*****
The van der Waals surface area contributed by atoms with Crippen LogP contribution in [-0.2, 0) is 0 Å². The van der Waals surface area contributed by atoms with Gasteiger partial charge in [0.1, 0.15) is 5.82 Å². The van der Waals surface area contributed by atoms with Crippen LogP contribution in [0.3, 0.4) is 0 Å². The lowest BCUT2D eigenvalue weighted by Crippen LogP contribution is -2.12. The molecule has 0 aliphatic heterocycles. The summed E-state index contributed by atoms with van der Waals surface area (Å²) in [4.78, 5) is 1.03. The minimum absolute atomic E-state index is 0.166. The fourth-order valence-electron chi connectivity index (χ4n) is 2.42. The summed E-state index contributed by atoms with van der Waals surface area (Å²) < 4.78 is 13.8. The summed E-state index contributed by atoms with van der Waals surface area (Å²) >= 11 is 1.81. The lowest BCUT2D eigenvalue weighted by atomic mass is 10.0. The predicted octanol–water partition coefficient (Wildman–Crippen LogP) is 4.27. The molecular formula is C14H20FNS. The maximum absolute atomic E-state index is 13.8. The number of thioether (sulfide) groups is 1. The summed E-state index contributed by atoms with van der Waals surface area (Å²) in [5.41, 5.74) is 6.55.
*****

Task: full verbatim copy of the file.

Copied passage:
The van der Waals surface area contributed by atoms with Crippen LogP contribution in [-0.2, 0) is 0 Å². The van der Waals surface area contributed by atoms with Gasteiger partial charge in [0.1, 0.15) is 5.82 Å². The van der Waals surface area contributed by atoms with Crippen LogP contribution in [0.3, 0.4) is 0 Å². The lowest BCUT2D eigenvalue weighted by Crippen LogP contribution is -2.12. The molecule has 0 aliphatic heterocycles. The summed E-state index contributed by atoms with van der Waals surface area (Å²) in [4.78, 5) is 1.03. The minimum absolute atomic E-state index is 0.166. The fourth-order valence-electron chi connectivity index (χ4n) is 2.42. The summed E-state index contributed by atoms with van der Waals surface area (Å²) < 4.78 is 13.8. The summed E-state index contributed by atoms with van der Waals surface area (Å²) >= 11 is 1.81. The lowest BCUT2D eigenvalue weighted by atomic mass is 10.0. The predicted octanol–water partition coefficient (Wildman–Crippen LogP) is 4.27. The molecular formula is C14H20FNS. The maximum absolute atomic E-state index is 13.8. The number of thioether (sulfide) groups is 1. The summed E-state index contributed by atoms with van der Waals surface area (Å²) in [5.41, 5.74) is 6.55.